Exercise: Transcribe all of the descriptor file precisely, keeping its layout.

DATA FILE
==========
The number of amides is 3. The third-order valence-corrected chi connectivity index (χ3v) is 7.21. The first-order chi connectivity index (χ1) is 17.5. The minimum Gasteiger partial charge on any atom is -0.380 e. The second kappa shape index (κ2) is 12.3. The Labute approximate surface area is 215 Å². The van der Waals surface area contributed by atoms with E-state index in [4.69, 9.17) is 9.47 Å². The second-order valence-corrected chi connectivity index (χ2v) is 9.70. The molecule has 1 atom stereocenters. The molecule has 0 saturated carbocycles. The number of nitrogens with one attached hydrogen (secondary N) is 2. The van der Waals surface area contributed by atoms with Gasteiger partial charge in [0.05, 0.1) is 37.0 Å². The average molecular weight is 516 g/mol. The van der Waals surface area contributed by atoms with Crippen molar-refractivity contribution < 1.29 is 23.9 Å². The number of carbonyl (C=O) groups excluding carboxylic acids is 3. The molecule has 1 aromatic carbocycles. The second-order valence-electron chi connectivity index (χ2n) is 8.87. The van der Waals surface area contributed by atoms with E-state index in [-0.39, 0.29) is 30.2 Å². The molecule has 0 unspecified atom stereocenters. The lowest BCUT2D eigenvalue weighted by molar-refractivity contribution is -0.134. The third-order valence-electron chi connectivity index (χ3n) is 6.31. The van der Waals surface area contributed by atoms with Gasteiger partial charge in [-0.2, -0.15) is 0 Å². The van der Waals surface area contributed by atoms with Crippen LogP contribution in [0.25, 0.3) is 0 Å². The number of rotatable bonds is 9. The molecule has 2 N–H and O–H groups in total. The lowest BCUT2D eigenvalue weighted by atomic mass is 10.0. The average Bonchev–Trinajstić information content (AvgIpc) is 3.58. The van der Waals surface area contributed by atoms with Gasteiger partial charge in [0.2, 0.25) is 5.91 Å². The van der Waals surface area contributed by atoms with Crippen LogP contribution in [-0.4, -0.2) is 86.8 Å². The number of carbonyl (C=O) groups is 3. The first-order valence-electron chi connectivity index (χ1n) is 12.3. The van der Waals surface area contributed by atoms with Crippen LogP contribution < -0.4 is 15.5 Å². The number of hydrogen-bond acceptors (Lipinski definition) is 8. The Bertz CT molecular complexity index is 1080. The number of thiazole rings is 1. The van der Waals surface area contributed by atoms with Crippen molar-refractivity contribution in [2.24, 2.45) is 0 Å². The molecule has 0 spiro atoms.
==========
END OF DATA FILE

The number of amides is 3. The third-order valence-corrected chi connectivity index (χ3v) is 7.21. The first-order chi connectivity index (χ1) is 17.5. The minimum Gasteiger partial charge on any atom is -0.380 e. The second kappa shape index (κ2) is 12.3. The Labute approximate surface area is 215 Å². The van der Waals surface area contributed by atoms with E-state index in [4.69, 9.17) is 9.47 Å². The second-order valence-corrected chi connectivity index (χ2v) is 9.70. The molecule has 1 atom stereocenters. The molecule has 0 saturated carbocycles. The number of nitrogens with one attached hydrogen (secondary N) is 2. The van der Waals surface area contributed by atoms with Gasteiger partial charge in [0.05, 0.1) is 37.0 Å². The average molecular weight is 516 g/mol. The van der Waals surface area contributed by atoms with Crippen molar-refractivity contribution < 1.29 is 23.9 Å². The number of carbonyl (C=O) groups excluding carboxylic acids is 3. The molecule has 1 aromatic carbocycles. The second-order valence-electron chi connectivity index (χ2n) is 8.87. The van der Waals surface area contributed by atoms with E-state index in [-0.39, 0.29) is 30.2 Å². The molecule has 0 unspecified atom stereocenters. The lowest BCUT2D eigenvalue weighted by molar-refractivity contribution is -0.134. The third-order valence-electron chi connectivity index (χ3n) is 6.31. The van der Waals surface area contributed by atoms with Gasteiger partial charge in [-0.2, -0.15) is 0 Å². The van der Waals surface area contributed by atoms with Crippen LogP contribution in [0.25, 0.3) is 0 Å². The number of rotatable bonds is 9. The molecule has 2 N–H and O–H groups in total. The lowest BCUT2D eigenvalue weighted by atomic mass is 10.0. The average Bonchev–Trinajstić information content (AvgIpc) is 3.58. The van der Waals surface area contributed by atoms with Gasteiger partial charge in [0.2, 0.25) is 5.91 Å². The van der Waals surface area contributed by atoms with Crippen LogP contribution in [-0.4, -0.2) is 86.8 Å². The number of carbonyl (C=O) groups is 3. The first-order valence-electron chi connectivity index (χ1n) is 12.3. The van der Waals surface area contributed by atoms with Crippen LogP contribution < -0.4 is 15.5 Å². The number of hydrogen-bond acceptors (Lipinski definition) is 8. The Bertz CT molecular complexity index is 1080. The number of thiazole rings is 1. The van der Waals surface area contributed by atoms with Crippen molar-refractivity contribution in [2.24, 2.45) is 0 Å². The molecule has 0 spiro atoms.